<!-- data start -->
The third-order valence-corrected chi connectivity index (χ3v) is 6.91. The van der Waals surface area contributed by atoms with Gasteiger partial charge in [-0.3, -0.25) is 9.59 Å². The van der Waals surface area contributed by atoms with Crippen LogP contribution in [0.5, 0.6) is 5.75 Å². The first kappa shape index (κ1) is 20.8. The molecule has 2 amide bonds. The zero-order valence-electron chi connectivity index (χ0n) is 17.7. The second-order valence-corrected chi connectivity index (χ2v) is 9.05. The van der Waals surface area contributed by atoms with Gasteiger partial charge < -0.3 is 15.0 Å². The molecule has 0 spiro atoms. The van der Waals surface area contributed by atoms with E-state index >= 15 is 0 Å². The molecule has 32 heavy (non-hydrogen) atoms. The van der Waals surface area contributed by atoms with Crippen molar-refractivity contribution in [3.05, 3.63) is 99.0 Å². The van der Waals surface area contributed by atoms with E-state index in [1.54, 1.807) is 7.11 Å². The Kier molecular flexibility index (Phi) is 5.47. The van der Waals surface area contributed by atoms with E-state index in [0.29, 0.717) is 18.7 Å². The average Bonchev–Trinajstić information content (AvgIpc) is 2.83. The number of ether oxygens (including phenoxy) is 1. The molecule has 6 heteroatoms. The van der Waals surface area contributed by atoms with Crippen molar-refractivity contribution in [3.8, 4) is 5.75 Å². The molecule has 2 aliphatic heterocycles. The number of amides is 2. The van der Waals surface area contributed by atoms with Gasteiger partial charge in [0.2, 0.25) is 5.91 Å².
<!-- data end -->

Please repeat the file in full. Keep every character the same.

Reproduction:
The third-order valence-corrected chi connectivity index (χ3v) is 6.91. The van der Waals surface area contributed by atoms with Gasteiger partial charge in [-0.3, -0.25) is 9.59 Å². The van der Waals surface area contributed by atoms with Crippen LogP contribution in [0.5, 0.6) is 5.75 Å². The first kappa shape index (κ1) is 20.8. The molecule has 2 amide bonds. The zero-order valence-electron chi connectivity index (χ0n) is 17.7. The second-order valence-corrected chi connectivity index (χ2v) is 9.05. The van der Waals surface area contributed by atoms with Gasteiger partial charge < -0.3 is 15.0 Å². The molecule has 0 spiro atoms. The van der Waals surface area contributed by atoms with E-state index >= 15 is 0 Å². The molecule has 32 heavy (non-hydrogen) atoms. The van der Waals surface area contributed by atoms with Crippen molar-refractivity contribution in [3.05, 3.63) is 99.0 Å². The van der Waals surface area contributed by atoms with E-state index in [1.54, 1.807) is 7.11 Å². The Kier molecular flexibility index (Phi) is 5.47. The van der Waals surface area contributed by atoms with E-state index in [0.29, 0.717) is 18.7 Å². The average Bonchev–Trinajstić information content (AvgIpc) is 2.83. The number of ether oxygens (including phenoxy) is 1. The molecule has 6 heteroatoms. The van der Waals surface area contributed by atoms with Crippen molar-refractivity contribution in [3.8, 4) is 5.75 Å². The molecule has 2 aliphatic heterocycles. The number of amides is 2. The van der Waals surface area contributed by atoms with Gasteiger partial charge in [0.2, 0.25) is 5.91 Å².